Museums and science centres are increasingly employing participatory approaches to exhibition design. Despite the increasing interest, the dynamics, challenges and benefits of employing participatory methods in museum design remain under-researched. Ensuring that audiences are involved requires reflections on the aim of the participation, and on the implications of its practical and institutional embeddedness. We analyse how co-design frames the meeting between disciplinary fields, as well as achieving audience involvement, through the case of the PULSE project. Here, designers, researchers, and families co-designed a health-promoting exhibition at a Danish science centre. We investigate how the co-design process was shaped between the fields of health promotion research and exhibition design practice. We describe how audiences and professionals were redefined and repositioned, and how tensions arose and necessitated negotiations of expertise, authority and modes of participation. The ideal of visitor involvement created tensions with existing design and development practices complicating the translation of user experience into exhibition design.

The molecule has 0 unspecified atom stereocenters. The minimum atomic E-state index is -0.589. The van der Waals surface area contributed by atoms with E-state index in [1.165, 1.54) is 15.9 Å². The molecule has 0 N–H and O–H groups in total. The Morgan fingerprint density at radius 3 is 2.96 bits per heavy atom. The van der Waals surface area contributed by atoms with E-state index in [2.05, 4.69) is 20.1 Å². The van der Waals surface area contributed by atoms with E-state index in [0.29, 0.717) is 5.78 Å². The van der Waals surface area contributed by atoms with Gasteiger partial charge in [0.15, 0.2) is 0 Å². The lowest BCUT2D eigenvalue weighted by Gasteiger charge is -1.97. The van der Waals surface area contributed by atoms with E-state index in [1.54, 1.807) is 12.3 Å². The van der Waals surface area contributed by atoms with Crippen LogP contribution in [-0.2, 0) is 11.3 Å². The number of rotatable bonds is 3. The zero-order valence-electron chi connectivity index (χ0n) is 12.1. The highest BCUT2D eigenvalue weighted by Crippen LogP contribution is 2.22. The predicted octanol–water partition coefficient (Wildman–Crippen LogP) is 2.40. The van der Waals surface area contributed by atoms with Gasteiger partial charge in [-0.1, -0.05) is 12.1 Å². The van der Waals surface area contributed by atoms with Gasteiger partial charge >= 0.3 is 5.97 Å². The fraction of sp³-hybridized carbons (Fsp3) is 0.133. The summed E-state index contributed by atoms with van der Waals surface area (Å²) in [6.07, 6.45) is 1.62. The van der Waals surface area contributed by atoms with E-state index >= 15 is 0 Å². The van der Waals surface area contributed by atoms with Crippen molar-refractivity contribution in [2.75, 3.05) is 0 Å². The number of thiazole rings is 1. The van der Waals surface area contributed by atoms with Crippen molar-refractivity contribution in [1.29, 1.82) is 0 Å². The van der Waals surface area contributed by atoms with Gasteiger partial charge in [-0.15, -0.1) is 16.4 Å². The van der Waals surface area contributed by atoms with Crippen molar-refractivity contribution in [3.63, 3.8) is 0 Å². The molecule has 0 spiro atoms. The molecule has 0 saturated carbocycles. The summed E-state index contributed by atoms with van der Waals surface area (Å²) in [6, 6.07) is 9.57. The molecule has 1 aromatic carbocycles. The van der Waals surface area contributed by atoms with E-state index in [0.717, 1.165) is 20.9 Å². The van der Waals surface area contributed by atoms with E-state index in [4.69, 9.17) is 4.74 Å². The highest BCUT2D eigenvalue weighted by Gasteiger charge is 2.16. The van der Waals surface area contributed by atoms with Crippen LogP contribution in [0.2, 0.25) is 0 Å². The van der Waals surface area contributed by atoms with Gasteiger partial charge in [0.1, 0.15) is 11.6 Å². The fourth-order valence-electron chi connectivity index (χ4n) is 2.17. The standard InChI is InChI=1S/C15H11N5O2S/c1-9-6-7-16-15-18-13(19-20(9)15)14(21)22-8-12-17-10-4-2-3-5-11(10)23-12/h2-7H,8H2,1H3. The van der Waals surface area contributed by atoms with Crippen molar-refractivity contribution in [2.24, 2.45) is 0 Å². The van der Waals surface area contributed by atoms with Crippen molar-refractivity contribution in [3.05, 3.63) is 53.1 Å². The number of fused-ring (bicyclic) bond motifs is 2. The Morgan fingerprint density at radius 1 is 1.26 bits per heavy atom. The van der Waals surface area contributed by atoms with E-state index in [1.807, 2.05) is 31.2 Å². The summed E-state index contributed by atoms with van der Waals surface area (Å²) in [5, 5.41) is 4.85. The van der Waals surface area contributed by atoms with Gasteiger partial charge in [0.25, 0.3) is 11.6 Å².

|Tidsskrift||CoDesign: International Journal of CoCreation in Design and the Arts|
|Status||Udgivet - 2019|
Bønnelycke, J., Sandholdt, C. T., & Jespersen, A. P. (2019). Co-designing health promotion at a science centre: distributing expertise and granting modes of participation. CoDesign: International Journal of CoCreation in Design and the Arts, 15(2), 128-141. https://doi.org/10.1080/15710882.2018.1434547